The Church is Not a Business
A lot of churches are classified as non-profit businesses for tax purposes but we know the truth. The church is not a business in the way we use the word today. Christ’s bride is not in the entertainment business, the education business, the child care business, or restaurant business. The church is in the business of saving souls, edifying the brethren, doing good works to glorify God, and worshipping His wonderful name. In short, the church is about the Father’s business. “And he said unto them, How is it that ye sought me? wist ye not that I must be about my Father’s business?” (Luke 2:49).
God shows us that His house is not a business by revealing how the church gathers funds. Members of the church offer free-will offerings on every first day of the week (1 Corinthians 16:1-2). The collection can be supplemented by gifts at other opportunities (Acts 4:37). These funds are used to do the work of the church, stated above.
The Church is Not About Large Savings Accounts. Many seem to have lost sight of the simple pattern of the New Testament. When discussing the overall health of the congregation, leaders might reference how much money is in savings instead of spiritual growth. Looking at a profit and loss statement cannot reveal whether or not the congregation is doing well according to the Lord (Revelation 2:10). It’s right to be a good steward and save some for unexpected circumstances, but we must not put our faith in how much is in the bank (Luke 12:42).
The Church is Not About the Number of Givers. “How many members are in your church?” I cannot tell you how many times I have been asked that question and I suppose the next time it happens I will reply, “All of them.” If a church has more members (givers) that means they most likely have more money. However, God’s work can be accomplished despite the number of people or number of dollars that are associated with your congregation. While it helps to have money to spread the gospel to lost souls, that can be done without a dime (I Thessalonians 2:9). It’s easier to gather to worship in a large building, but that can be done in homes (Acts 2:46).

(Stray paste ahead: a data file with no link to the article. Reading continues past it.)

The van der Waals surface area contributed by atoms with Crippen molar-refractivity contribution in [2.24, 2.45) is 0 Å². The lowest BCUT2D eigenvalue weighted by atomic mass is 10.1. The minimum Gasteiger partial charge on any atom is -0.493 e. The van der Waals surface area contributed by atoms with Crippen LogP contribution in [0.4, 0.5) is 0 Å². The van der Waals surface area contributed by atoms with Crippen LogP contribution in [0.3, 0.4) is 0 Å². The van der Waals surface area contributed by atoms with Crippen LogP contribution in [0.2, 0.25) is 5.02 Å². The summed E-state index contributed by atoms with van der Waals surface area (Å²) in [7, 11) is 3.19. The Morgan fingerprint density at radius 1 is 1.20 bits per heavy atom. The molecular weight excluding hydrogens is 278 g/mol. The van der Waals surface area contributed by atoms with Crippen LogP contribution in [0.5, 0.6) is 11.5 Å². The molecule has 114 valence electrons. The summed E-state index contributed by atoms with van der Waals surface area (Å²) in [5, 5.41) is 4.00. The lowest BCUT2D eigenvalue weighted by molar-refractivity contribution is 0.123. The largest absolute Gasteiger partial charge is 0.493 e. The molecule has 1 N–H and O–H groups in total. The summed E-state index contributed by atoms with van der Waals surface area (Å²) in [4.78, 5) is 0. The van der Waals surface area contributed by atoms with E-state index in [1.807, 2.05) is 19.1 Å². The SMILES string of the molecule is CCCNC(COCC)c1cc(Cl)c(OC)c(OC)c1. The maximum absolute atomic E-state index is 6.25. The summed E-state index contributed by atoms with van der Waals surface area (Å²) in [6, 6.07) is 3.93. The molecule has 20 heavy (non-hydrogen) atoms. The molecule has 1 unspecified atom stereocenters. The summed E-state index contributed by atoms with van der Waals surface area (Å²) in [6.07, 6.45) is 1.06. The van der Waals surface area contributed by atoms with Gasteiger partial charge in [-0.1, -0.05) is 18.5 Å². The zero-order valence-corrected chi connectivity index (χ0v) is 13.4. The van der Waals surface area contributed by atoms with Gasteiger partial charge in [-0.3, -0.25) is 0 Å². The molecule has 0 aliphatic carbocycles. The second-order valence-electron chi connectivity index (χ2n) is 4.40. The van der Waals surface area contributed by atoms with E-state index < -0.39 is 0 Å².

The Church is Not About Providing Services and Amenities. When a congregation focuses on how much money is being brought in, they make different decisions than they would normally. The focus changes from preaching the gospel to “What type of preaching is desired.” Instead of revolving around good works that are needed, conversations shift slightly to, “What services can be offered?” While this might not seem dangerous at first, it comes with drastic consequences. More services offered requires more funds, which requires more givers and therefore even more services to attract them. It is an endless cycle. Pastors must be focused on feeding the church of God, not the church treasury (Acts 20:28).
Unauthorized practices like bake sales and yard sales to fund the work of the church soon follow these changes in mindset. Members who are able to give a lot rise in prominence over members who cannot give as much. Unnecessary and extravagant expenditures are approved so that the red carpet can be rolled out for potential members. Every effort is made to impress them with fancy equipment and amenities. These services masquerade as the love of Christ when they only fulfill the pride and lust.
Christians will change their focus to follow the eyes of their shepherds under these circumstances. Instead of asking, “Which church will best help me and my family go to heaven?” they ask, “Which church do we like best?” or “What do they offer a family like ours?” No longer do these Christians “press toward the mark” (Phil 2:14). Instead they beg to have their desires met. If turning a profit becomes a priority for a church, the standards of truth will be lowered and God’s people will suffer, whether they realize it or not. The best way to run the business of the church is God’s way.